In Ojibwe mythology, Mudjekeewis (from the Anishinaabe language majiikiwis "first-born son") is a spirit, and figures prominently in their storytelling, including the story of the world's creation. In their aadizookaanan (traditional stories), Majiikiwis is the first-born son of the E-bangishimog, the West Wind, and is cast as the guardian of tradition and ceremonies, symbolized by the bear.
However, in The Song of Hiawatha based on the aadizookaanan, Mudjekeewis is portrayed instead as E-bangishimog himself, ravishing Wenonah and fathering Hiawatha. However, even in The Song of Hiawatha, Mudjekeewis is strongly associated with bears as demonstrated in the passage:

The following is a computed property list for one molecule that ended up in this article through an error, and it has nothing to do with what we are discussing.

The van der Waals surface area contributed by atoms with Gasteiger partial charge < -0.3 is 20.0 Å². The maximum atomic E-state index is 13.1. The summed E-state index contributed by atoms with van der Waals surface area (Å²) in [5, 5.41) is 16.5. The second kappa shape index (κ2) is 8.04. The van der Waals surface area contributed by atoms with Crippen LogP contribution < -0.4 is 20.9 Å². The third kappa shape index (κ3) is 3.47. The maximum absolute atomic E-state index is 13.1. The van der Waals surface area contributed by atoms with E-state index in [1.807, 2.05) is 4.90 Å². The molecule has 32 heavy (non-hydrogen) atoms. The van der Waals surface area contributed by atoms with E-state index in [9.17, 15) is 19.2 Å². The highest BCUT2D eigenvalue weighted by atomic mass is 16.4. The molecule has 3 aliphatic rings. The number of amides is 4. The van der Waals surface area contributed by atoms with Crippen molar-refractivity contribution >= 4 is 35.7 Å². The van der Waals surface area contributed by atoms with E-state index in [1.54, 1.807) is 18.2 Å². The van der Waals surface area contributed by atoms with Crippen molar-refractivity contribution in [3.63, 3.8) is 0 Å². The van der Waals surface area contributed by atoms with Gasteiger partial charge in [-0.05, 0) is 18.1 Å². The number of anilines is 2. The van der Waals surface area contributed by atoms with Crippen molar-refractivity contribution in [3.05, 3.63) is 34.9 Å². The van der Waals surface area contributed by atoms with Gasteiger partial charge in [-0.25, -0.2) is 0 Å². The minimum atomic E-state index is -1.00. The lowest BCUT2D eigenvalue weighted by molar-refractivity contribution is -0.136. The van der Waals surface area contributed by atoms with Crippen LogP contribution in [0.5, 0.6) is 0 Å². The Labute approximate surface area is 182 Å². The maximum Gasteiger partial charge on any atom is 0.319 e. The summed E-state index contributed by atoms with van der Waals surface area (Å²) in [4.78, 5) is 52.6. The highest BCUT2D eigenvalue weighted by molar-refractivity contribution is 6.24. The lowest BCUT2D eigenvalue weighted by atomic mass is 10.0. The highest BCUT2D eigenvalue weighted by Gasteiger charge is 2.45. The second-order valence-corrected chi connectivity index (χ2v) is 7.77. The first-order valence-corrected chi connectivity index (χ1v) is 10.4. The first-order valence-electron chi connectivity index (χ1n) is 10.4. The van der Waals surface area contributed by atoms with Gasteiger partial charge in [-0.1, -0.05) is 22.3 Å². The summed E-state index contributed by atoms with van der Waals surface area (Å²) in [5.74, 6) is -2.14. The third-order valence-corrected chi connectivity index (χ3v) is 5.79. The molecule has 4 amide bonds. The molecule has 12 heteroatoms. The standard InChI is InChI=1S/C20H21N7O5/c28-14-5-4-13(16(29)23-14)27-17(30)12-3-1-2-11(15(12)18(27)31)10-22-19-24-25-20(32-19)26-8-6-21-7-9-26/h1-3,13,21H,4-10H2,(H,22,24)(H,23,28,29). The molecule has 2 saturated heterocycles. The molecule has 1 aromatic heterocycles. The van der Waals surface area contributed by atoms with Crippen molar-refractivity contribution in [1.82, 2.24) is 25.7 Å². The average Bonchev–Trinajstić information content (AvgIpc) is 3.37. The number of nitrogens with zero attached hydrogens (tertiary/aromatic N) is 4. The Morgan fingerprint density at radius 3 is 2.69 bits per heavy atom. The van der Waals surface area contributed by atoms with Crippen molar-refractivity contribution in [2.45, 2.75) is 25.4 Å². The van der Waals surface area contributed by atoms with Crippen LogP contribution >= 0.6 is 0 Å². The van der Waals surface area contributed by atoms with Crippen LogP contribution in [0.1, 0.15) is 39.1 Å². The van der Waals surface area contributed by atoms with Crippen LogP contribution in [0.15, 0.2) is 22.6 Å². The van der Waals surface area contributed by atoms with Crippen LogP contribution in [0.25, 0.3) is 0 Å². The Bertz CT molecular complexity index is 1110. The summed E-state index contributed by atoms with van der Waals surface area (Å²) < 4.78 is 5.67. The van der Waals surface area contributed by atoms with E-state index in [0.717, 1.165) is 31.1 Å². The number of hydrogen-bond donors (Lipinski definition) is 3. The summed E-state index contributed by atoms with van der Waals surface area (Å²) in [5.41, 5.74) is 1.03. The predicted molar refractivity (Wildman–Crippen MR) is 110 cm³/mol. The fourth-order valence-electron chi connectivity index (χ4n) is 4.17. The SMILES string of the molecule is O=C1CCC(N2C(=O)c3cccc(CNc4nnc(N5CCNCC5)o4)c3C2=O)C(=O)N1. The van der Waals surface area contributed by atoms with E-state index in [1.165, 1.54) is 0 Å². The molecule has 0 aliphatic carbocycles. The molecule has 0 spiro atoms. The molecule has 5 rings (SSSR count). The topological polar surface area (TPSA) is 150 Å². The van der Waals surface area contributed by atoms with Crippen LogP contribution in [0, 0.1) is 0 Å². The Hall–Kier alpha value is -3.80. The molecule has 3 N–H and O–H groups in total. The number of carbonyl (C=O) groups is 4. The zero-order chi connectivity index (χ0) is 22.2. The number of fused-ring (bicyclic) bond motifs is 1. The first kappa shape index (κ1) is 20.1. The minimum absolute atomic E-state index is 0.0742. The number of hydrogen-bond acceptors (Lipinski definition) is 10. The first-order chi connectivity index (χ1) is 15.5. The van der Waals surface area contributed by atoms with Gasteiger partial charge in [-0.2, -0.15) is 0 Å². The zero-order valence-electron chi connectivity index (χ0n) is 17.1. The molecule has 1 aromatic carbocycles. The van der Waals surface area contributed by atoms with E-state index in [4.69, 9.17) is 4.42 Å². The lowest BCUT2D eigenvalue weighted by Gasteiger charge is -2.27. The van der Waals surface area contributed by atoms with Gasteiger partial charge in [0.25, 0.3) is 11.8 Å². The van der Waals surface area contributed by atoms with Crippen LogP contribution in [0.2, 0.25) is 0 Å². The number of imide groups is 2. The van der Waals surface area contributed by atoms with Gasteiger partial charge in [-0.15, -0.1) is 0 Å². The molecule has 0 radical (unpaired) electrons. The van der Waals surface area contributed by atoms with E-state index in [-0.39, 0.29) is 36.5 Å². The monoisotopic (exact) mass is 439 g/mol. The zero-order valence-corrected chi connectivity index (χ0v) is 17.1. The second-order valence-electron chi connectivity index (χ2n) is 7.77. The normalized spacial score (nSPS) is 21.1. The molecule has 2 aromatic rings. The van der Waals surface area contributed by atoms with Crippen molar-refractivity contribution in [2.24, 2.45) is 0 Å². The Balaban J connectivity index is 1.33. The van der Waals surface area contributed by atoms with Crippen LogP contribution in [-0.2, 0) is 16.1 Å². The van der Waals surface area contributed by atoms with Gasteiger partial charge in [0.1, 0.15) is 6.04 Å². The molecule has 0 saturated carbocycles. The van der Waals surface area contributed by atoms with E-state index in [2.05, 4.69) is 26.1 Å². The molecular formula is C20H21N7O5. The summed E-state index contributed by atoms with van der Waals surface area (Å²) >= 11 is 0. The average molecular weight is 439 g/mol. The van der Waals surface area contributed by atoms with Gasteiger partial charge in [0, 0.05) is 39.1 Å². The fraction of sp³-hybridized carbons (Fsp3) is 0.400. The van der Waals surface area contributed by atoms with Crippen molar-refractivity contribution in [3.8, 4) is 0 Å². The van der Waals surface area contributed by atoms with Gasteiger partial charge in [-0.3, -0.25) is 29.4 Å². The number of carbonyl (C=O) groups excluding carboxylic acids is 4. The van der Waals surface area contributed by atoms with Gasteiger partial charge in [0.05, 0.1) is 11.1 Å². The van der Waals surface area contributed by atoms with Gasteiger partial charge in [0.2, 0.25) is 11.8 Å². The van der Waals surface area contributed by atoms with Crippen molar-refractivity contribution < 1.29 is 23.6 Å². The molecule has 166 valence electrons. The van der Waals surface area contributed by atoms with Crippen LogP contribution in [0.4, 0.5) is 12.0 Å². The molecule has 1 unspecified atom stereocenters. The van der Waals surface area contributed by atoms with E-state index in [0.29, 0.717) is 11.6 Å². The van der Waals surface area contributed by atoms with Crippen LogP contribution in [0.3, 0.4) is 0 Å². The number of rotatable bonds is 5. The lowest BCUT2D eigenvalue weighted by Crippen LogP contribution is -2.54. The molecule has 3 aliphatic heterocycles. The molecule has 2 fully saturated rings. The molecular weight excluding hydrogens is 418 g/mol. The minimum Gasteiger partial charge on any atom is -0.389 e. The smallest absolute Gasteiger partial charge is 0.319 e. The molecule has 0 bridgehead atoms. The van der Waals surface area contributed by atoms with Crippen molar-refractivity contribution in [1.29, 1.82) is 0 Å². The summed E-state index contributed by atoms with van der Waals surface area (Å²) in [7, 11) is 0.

|“||He had stolen the Belt of Wampum
From the neck of Mishe-Mokwa,
From the Great Bear of the mountains,
From the terror of the nations,
As he lay asleep and cumbrous
On the summit of the mountains,
Like a rock with mosses on it,
Spotted brown and gray with mosses.
- Benton-Banai, Edward. The Mishomis Book: The Voice of the Ojibway. Hayward, WI: Indian Country Communications, 1988.
- Johnston, Basil. The Manitous: the spiritual world of the Ojibway. New York: HarperCollins Publishers, 1995.